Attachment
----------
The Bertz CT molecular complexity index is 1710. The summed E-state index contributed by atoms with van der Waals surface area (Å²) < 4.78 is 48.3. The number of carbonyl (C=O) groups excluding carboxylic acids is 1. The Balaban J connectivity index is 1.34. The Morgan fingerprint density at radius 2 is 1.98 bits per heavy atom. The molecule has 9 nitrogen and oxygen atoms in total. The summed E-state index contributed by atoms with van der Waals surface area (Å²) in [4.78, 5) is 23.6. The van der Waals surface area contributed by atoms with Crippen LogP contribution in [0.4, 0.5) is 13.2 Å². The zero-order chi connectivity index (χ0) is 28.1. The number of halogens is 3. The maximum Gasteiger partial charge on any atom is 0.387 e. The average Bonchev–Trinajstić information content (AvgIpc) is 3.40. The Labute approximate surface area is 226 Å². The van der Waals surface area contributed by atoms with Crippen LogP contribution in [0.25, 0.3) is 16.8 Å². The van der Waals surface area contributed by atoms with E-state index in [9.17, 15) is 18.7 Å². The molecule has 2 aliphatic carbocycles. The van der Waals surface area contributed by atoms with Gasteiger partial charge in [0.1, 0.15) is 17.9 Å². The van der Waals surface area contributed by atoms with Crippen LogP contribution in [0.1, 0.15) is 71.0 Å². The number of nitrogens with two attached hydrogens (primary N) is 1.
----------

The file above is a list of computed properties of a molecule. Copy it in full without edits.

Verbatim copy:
The Bertz CT molecular complexity index is 1710. The summed E-state index contributed by atoms with van der Waals surface area (Å²) < 4.78 is 48.3. The number of carbonyl (C=O) groups excluding carboxylic acids is 1. The Balaban J connectivity index is 1.34. The Morgan fingerprint density at radius 2 is 1.98 bits per heavy atom. The molecule has 9 nitrogen and oxygen atoms in total. The summed E-state index contributed by atoms with van der Waals surface area (Å²) in [4.78, 5) is 23.6. The van der Waals surface area contributed by atoms with Crippen LogP contribution in [0.4, 0.5) is 13.2 Å². The zero-order chi connectivity index (χ0) is 28.1. The number of halogens is 3. The maximum Gasteiger partial charge on any atom is 0.387 e. The average Bonchev–Trinajstić information content (AvgIpc) is 3.40. The Labute approximate surface area is 226 Å². The van der Waals surface area contributed by atoms with Crippen LogP contribution in [0.25, 0.3) is 16.8 Å². The van der Waals surface area contributed by atoms with E-state index in [9.17, 15) is 18.7 Å². The molecule has 2 aliphatic carbocycles. The van der Waals surface area contributed by atoms with Gasteiger partial charge in [0.1, 0.15) is 17.9 Å². The van der Waals surface area contributed by atoms with Crippen LogP contribution in [0.1, 0.15) is 71.0 Å². The number of nitrogens with two attached hydrogens (primary N) is 1.